Willie Harcus from Quanterness Farm has improved both grass and livestock performance on his Orkney farm since adopting better grazing management over the last year.
Part of Quality Meat Scotland (QMS) Orkney Managed Grazing Group, Quanterness Farm has 370 Aberdeen Angus cows and 580 Shetland cross ewes along with cereals across 546 hectares.
Orkney Managed Grazing consists of six pioneering farmers based on Orkney and Shetland who are working with leading livestock industry experts to develop and implement a managed grazing system that is suited to the local grass growing conditions. The overall aim of the initiative is to increase the profitability of red meat production in Orkney through a peer-to-peer knowledge exchange network
Being part of the group has encouraged Willie to consider the changes he could make to increase margins. One of the new initiatives implemented at Quanterness is the introduction of rotational grazing.
Willie Harcus commented: “The previous system of set stocked grazing was always a bit of guess work as we would have great peaks and troughs when it came to grass growth. Spring growth was late and slow, and the summer was awash with grass. I had tried some paddocks in the past with some success, but it was never really explained that well.
“Being part of the QMS Orkney managed grazing group has given me the knowledge and confidence to introduce a rotational grazing system successfully across the whole farm and I now measure grass using a QMS sward stick and input figures into the quick and simple QMS grazing spreadsheet to work out feed budgets. Being part of the group has made me think seriously about the changes I could make to increase margins.”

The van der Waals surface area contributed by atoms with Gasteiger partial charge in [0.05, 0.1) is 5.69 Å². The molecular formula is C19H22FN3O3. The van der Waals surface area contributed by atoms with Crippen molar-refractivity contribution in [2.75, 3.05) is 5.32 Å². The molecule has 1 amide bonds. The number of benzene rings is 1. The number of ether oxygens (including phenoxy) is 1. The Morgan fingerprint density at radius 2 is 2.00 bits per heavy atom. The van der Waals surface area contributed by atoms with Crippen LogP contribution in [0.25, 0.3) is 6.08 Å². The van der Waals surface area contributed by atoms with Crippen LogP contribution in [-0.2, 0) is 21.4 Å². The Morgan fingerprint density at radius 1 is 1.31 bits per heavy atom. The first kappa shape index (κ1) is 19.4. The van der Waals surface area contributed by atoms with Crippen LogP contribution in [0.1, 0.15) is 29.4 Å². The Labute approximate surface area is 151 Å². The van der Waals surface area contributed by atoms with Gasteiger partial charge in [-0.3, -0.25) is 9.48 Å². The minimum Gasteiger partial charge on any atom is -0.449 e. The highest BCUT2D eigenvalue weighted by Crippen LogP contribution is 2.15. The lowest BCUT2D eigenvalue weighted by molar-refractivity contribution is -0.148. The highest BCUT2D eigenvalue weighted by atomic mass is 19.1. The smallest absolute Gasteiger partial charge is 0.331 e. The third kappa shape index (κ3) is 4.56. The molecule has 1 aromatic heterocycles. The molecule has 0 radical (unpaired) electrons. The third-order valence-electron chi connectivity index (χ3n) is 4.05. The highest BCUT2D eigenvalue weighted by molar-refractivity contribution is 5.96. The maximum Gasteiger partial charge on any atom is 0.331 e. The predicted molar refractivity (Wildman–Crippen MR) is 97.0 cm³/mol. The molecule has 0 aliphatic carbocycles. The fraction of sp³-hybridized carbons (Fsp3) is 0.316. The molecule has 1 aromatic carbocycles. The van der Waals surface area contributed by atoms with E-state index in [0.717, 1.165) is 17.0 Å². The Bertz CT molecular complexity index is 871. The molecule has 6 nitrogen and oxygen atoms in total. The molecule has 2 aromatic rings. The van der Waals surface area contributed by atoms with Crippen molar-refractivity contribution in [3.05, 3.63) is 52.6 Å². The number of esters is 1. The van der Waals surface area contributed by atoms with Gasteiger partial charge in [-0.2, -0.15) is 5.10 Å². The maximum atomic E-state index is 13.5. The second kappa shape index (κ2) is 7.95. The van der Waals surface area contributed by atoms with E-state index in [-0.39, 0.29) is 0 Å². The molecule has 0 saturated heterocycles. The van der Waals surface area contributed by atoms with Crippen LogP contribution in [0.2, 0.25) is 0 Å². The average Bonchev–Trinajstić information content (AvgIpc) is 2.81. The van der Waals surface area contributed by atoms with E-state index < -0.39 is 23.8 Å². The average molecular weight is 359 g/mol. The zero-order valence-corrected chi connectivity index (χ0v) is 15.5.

In early March, Willie started 340 ewes onto a pre-lambing grazing rotation. The sheep are allocated enough grass every day, then moved to a new paddock each morning. On average ewes have been given 1.5 hectares a day but Willie will adjust this according to grass cover and how much they can utilise.
Willie commented: “We have cancelled out feed blocks and reduced our silage intake. The ewes are great to shift. It's enjoyable to go out each morning, drop the fence, give them a shout and then watch them flow over to the next fresh paddock. They are in great condition and very content. I was worried about wet field conditions, but It hasn't been an issue due to daily shifts.”
This spring group members have analysed fresh pasture samples. Quanterness results were above the group average. The results have given Willie confidence in what he is doing with the ewes as they are not receiving any supplementary feed.
Rotational grazing has had a positive impact on the business. Willie added:
“Over the winter and early spring we have saved £7,000 in feed. We have also bought 52 tonnes less fertiliser this year. The benefits are not just financial with young cattle getting turned out three weeks earlier which Is a huge labour saving at a busy time of the year.”
Willie commented: “I plan to increase cattle mob sizes this year which will reduce group numbers and simplify the electric fencing. I have found that one system doesn’t fit all so you must be flexible and adapt. I would encourage all farmers to try rotationally grazing one group of stock to experience the benefits for themselves.”
Download a free copy of the QMS Quick and Simple Grazing Planning spreadsheet by visiting https://www.qmscotland.co.uk/grazing